Thomson 30LCDB03B: test and review

Thomson is a French brand known for having developed number of image technology and sound that are still reference in the professional world. So it was with an inquisitive mind that we discovered the manufacturer’s LCD TVs through this new model of 30 inches that has been a fairly successful aesthetic. Thirty inches, this corresponds to an image of 75 cm diagonal 16 / 9th format. An intermediate screen size which is an ideal compromise for a family looking to replace the traditional CRT television with a flat screen.

The 30LCDB03B uses latest generation of LCD panel which offers a brightness of 500 cd / m2, contrast ratio of 500: 1 and especially a 16 ms response time. The LCD panel’s response time is very important: it defines the time it takes for each pixel of the screen to move from one state to another, that is to say, the time that elapses between display of an image and the next. Over that time is short, make the image appear smooth and natural. Regarding the brightness, contrast and response time, Thomson is among the best in its class, even if objectively it is still very, very far from the results obtained with a single CRT TV.

To assist this slab, Thomson has developed a new digital frame called Hi-Pix will arrange to deinterlace the image, convert it to digital if necessary and improve through video processing that acts both on colors that the contrast to closely fit the characteristics of a LCD. Amid all these efforts to optimize the qualities of this flat screen, one will be surprised not to find anti-reflection treatment of the slab. A regrettable lack that stands out at first glance, as the screen, even off, returns the user’s image as a mirror. That does not bode well if the unit is installed in a living room exposed to different light sources. Like a real TV, the Thomson offers recessed speakers share side of the screen announcing six speakers used in bass reflex to deliver a quality service without using an external audio system. They are also supported by one DSP “Virtual Dolby Surround” supposed to give the impression that one is in the center of a true home theater installation with surround speakers.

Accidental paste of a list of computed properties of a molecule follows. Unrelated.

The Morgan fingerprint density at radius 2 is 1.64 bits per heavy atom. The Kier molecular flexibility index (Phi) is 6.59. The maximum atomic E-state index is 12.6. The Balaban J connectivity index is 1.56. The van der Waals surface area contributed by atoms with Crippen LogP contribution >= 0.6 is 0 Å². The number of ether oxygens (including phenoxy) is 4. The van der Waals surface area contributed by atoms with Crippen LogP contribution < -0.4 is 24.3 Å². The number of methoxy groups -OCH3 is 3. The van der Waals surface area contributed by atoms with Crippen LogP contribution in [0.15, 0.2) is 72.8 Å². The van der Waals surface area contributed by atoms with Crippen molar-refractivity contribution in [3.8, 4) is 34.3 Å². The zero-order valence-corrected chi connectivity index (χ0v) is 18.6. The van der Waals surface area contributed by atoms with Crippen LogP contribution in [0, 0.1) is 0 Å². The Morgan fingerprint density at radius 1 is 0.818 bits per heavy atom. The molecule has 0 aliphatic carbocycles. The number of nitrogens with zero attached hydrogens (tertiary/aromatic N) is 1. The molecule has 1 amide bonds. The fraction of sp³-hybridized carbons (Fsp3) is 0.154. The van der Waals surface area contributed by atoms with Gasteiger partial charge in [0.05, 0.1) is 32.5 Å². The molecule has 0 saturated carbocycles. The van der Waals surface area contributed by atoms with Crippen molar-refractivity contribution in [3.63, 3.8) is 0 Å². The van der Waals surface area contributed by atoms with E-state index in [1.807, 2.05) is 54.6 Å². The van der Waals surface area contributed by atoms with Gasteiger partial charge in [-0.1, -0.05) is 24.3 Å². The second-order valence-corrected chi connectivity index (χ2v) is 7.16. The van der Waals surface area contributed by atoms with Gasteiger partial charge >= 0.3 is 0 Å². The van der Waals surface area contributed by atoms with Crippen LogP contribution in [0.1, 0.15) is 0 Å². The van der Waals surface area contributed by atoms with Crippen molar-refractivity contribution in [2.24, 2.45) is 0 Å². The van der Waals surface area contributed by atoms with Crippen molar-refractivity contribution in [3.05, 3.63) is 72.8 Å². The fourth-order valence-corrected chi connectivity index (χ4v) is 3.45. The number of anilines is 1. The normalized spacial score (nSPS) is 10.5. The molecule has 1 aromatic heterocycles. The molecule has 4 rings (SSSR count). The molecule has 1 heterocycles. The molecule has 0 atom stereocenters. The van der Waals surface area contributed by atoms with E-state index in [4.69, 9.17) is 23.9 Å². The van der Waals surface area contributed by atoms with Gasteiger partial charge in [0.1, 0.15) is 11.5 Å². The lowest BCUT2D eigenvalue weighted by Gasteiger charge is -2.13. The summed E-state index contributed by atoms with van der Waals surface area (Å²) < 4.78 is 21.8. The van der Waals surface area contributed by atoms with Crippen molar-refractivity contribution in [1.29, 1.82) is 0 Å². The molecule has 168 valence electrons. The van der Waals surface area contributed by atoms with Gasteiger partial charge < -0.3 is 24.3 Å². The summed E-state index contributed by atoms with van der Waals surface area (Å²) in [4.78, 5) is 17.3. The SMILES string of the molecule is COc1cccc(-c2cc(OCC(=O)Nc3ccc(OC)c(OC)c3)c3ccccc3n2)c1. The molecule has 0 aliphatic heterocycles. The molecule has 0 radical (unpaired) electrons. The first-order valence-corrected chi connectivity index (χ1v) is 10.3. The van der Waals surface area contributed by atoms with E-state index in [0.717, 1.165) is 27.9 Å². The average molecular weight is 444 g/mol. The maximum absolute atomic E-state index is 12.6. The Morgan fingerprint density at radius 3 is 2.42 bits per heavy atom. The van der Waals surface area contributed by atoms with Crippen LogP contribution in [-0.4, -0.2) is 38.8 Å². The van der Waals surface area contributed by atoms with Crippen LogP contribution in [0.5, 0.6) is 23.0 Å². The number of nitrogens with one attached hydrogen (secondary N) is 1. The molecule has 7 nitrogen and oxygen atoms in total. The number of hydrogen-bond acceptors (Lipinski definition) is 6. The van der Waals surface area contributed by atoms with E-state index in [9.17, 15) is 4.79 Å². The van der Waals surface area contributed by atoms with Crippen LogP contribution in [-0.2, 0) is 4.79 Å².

At the back of the unit, there is a horizontal hatch under a particularly rich connections that will please videophiles looking for quality. Indeed, in addition to conventional inputs (two RGB SCART, s-video, composite and a Sub-D15 grip to a computer), there is a YUV component input that accepts progressive signals with high DVD drive range, but also, and it is still too rare, DVI with HDCP input. This is an input for receiving the video signal directly in digital without passing through analog conversion, as is the case with conventional inputs. Only a few DVD players have for the moment this type of connection, usually in the form of an HDMI (in this case, it will use an adapter which is easily found in today’s specialized cable ships ) but you can bet safe to say that this type of connection is made to generalize quickly. Another clarification: the Thomson offers automatic signal detection that provides the user having to sweep the auxiliary inputs active when a DVD player or external decoder.

An image that lacks contrast

If the Thomson user interface is fun to use on a daily basis, we regret that the menus are not a bit more comprehensive for those looking for something other than the basic features. We salute against by the friendliness of the small remote control that provides access to all essential functions without having to delve into the menus and the wall bracket supplied as standard in addition to the table leg.

To be honest, we expected better from this Thomson TV. In absolute terms, the picture is not really bad, but it is penalized by two faults that seem insurmountable, considering the price of the device. First, we had speculated before even turning it on, just reflections on the screen that spoils much of the yet very suitable brightness of the unit. Once one is in a rather dark environment, the Thomson tile turns into a mirror reflecting nearly everything is within reach. It is particularly troublesome that the second major flaw stems from the low dynamic contrasts offered by the 30CLDB03B. Despite the claims of the manufacturer, the image is singularly lacking in discernment in dark scenes where we sometimes difficult to differentiate between the main subject and backgrounds that are embedded in a dark mass legibility. That is a pity that the device offers a relatively neutral color balance and quality digital processing on fast movements. The image is fluid and relaxed if not very precise and we appreciate his consistency, as long as it does not touch the contour setting that accentuates rasterization, without really improving the intrinsic definition of the image . With the DVI digital input, the results back up a notch in all areas, but unfortunately this type of signal is not yet available at the output of a satellite or cable tuner and it will therefore not enjoy it on a conventional television broadcast.

If the Thomson was a little disappointed, we show just as surprised by the poor quality of the TV speakers. Despite efforts by the manufacturer, it will systematically raise the sound level for good intelligibility of the dialogues or music from a film. The Virtual Dolby Surround option does not really help matters, and it is in stereo that you will get the best results both on a TV show on DVD.